Stellar Explosions:
Novae and Supernovae

 Novae: White Dwarfs in Binary Systems

  • What do we see? Stars whose brightness increases quickly by 10,000 times or more, but may not appear exceptionally bright, and returns to normal over a few weeks.
  • How often do they occur? A few are seen every year; Some may repeat after many years [for example, RS Ophiuchi repeats every 20 years or so].
  • What's going on? Gas buildup in the accretion disk around a white dwarf in a semidetached binary.
  • Explosion: The gas heats up and emits energetic radiation; At 10 MK we see a thermonuclear flare.
  • Afterwards: The star returns to normal after a few years, but sometimes with more mass...

Supernovae: The Explosions

  • What do we see? Exploding stars whose intensity reaches more than a billion suns, and may be visible even in daytime.
  • Type I, White dwarf supernovas: Development like novas, almost no H lines in the spectrum, all approximately equally bright; They are binary system where the white dwarf reaches the white dwarf or Chandrasekhar limit (1.4 solar masses), "carbon fusion bombs" thought to leave nothing behind, although companion stars may survive; Brighness differences depend on nickel content.
  • Type II, Core collapse supernovas: Fading with additional bump, H lines in the spectrum; They are the implosion of a massive star, leaving a compact remnant of the core (they may have a companion too, which may or may not survive...).
  • Use: They are so bright we can see them in distant galaxies, and since we know their luminosity, we can use them as standard candles.
  • Hypernovae: The most violent ones, which produce 10-100 times more energy than supernovae; Seen as remnants in distant galaxies, may be related to gamma ray bursts and production of black holes. The brightest explosion seen was SN 2006gy in NGC 1260, possibly from pair-instability in a single hypermassive star.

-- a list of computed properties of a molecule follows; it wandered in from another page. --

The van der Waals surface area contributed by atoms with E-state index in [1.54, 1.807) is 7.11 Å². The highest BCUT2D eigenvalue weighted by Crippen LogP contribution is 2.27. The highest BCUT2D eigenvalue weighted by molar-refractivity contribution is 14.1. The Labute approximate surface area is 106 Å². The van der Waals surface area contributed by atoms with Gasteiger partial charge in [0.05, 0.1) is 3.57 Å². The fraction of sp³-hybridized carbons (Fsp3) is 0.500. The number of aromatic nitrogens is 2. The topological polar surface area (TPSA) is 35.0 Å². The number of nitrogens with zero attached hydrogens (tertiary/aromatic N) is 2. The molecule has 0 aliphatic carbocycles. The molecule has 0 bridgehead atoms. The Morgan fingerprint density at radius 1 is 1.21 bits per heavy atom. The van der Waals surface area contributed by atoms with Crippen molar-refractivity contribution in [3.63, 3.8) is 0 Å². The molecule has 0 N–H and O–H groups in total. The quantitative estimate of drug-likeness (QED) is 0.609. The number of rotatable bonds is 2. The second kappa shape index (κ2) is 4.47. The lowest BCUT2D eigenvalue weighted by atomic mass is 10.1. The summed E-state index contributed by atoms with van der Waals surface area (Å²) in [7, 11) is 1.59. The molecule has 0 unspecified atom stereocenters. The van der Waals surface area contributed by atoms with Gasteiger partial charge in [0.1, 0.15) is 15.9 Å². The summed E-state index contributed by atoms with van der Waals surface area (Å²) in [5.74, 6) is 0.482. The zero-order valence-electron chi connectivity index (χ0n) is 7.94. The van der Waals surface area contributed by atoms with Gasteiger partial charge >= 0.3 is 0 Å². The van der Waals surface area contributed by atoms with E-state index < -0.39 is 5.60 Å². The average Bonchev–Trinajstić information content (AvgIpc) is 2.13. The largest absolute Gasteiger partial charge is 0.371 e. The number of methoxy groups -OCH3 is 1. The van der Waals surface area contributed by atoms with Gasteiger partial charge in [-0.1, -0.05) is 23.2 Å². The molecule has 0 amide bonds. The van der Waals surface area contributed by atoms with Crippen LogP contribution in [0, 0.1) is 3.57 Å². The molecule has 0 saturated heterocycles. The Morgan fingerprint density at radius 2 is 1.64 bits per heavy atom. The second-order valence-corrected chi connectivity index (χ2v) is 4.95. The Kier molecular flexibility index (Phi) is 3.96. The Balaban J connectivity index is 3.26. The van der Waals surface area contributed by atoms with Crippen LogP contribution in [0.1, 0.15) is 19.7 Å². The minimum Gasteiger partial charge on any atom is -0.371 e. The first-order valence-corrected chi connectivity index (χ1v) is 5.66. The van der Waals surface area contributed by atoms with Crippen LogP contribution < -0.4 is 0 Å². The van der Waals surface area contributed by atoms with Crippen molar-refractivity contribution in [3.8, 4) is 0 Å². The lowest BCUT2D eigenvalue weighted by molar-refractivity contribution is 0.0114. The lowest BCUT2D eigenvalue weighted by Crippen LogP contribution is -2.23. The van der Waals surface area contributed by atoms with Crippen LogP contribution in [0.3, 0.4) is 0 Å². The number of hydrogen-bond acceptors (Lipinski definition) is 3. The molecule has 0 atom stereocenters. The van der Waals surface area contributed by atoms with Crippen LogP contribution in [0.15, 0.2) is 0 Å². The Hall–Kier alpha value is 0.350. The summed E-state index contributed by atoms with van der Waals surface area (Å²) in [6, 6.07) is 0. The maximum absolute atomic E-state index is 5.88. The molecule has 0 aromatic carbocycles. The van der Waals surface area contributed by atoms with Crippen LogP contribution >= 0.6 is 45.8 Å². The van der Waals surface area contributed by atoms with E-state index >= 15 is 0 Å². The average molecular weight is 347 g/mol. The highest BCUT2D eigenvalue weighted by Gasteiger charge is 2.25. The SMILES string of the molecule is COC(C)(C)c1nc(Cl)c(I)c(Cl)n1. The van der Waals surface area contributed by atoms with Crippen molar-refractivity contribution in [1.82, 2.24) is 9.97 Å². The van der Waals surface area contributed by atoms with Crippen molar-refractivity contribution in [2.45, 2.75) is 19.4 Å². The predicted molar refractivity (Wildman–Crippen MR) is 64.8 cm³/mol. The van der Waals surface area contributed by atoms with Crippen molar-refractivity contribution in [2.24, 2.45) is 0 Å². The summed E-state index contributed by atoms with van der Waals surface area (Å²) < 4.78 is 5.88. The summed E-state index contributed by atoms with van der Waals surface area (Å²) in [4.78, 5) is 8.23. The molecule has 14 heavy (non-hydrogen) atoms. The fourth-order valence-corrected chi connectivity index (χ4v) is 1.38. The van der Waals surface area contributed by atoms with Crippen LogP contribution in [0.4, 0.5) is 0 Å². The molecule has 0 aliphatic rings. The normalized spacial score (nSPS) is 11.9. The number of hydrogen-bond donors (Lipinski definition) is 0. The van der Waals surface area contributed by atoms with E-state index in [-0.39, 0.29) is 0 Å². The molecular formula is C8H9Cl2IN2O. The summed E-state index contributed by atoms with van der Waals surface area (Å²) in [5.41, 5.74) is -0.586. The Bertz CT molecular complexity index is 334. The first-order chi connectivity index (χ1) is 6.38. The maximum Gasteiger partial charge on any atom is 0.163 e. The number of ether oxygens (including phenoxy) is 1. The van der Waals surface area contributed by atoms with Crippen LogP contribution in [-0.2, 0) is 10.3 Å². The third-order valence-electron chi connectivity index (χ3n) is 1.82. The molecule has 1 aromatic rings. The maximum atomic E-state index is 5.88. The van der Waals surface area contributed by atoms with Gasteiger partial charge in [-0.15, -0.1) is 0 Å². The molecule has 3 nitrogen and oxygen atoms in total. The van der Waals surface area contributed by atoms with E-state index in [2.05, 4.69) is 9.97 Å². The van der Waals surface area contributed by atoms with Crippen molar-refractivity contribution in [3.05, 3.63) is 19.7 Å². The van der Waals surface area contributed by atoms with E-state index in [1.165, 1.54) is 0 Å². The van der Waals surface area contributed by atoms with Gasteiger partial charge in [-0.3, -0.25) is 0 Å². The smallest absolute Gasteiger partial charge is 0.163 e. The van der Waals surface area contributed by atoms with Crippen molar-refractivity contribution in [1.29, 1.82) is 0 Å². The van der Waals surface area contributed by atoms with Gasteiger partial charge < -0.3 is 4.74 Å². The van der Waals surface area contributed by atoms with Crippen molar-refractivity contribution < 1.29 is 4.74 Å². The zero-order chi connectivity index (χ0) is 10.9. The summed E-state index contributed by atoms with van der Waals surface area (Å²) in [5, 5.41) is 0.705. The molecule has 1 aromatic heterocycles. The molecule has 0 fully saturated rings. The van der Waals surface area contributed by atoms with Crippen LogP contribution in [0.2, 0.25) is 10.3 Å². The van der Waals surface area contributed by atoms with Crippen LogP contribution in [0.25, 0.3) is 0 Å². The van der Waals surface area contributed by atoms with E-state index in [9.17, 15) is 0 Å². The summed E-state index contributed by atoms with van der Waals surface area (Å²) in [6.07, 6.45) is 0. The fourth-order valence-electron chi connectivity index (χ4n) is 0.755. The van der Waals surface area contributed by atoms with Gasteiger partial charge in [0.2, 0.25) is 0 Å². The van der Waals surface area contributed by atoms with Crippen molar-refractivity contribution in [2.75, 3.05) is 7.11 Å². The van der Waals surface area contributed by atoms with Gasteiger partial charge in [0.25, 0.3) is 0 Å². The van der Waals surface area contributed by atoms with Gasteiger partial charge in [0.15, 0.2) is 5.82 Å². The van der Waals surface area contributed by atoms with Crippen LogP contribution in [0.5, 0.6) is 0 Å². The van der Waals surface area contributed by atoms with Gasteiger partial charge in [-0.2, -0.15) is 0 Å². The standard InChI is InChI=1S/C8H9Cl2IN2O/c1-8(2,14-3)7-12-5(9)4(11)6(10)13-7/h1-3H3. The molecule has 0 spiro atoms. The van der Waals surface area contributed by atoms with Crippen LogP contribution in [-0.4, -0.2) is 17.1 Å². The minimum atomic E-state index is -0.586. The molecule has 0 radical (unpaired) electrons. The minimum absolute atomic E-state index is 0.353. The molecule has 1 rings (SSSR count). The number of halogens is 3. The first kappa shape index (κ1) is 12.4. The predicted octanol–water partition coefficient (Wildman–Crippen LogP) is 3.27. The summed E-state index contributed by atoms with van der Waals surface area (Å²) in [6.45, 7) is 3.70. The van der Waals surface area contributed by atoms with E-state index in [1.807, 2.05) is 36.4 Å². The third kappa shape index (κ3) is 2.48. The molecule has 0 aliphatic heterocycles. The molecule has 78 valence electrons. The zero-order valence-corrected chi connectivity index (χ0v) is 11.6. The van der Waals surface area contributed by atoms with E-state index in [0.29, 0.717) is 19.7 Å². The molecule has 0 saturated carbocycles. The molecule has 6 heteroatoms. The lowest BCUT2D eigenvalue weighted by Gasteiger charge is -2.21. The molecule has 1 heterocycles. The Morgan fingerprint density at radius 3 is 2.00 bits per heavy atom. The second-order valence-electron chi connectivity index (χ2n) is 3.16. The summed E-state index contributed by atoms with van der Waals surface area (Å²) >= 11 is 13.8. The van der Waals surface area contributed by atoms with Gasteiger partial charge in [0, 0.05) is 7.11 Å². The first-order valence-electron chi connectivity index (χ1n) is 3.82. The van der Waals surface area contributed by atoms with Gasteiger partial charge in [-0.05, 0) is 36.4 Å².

Supernovae: Rate of Occurrence

  • How often do we see one? We expect to see about 1 per century in our galaxy, but the actual rate varies; Active (starburst) galaxies can have 1 in 2-3 years!
  • Historical ones: The only recorded ones were in AD 185, 386 & 393 (Chinese records), 1006, 1054 (the "guest star" in Taurus, several times as bright as Venus, visible in the daytime for at least 23 days, produced the Crab Nebula), 1181, 1572 (Tycho's SN in Cassiopeia), and 1604 (Kepler's SN in Ophiuchus); A less noticeable one occurred in 1667 or 1680, and its remnant is Cassiopeia A; No naked eye ones, except SN 1987A in the LMC, in more than 400 years!
  • Previous ones: Nearby stars (e.g., in Scorpius-Centaurus, 130 pc away) have had supernovas within the past few millions of years, which have affected chemistry on Earth and and damage to the ozone layer; One in particular has left evidence in 2.8 Myr old soil layers, and may have affected human evolution.
  • The next ones? Sometimes we can tell that an explosion is "about" to happen; Should we monitor massive supergiants past the main sequence? Are they dangerous? One less than 25 ly away would extinguish most life on Earth; One that is waiting to happen is eta Carinae, but it is 7500 ly away.
  • Star monitoring: Many galaxies are now being monitored, to learn more about supernova explosions, and be able to identify the pre-explosion stars.

Supernovae: The Aftermath

  • Supernova remnants: Shells of expanding gas that we see as nebulae; Examples: Crab nebula M1 (from the 1054 SN, still expanding), Veil Nebula (a.k.a. Cygnus loop) and Vela remnant (9000 BC), or SN1987A in the LMC.
  • Stellar remnants: The cores of massive star SN's become compact objects; Astronomers believe that, depending on the mass, they can become neutron stars or black holes [or possibly strange quark stars]; Extreme examples are magnetars with magnetic fields 1.6 quadrillion times as strong as the Earth's.
  • Consequence: Production of heavier elements than during the star's lifetime.
  • Evidence: Many neutron stars seen as pulsars in supernova remnants; 10 stellar black holes in binaries known as of 2002, although only one [GRO J1655-40] is clearly the result of a supernova explosion; [An example of quark star could be 3C58 (the remnant of a SN recorded by the Chinese in AD 1181)?]

  Gamma Ray Bursts

  • What do we see? Flashes of g rays (and light, and neutrinos), first discovered in the early 1970's by satellites designed to verify the conditions of the Nuclear Test Ban Treaty, since the 1990's seen approximately once a day; They last for only a few seconds or minutes, but have longer afterglows.
  • Where are they? Distributed randomly across the sky; Most are seen to occur several billions of light years from Earth, when the universe was quite young.
  • Where are they? Highly beamed components of supernova/hypernova explosions; It seems that some (maybe 2/3) are stars at least 25 times as massive as the Sun collapsing into black holes, with a beam of energy shooting out along the axis of the star's rotation, while others may be neutron stars merging into black holes.

page by luca bombelli <bombelli at>, modified 1 sep 2012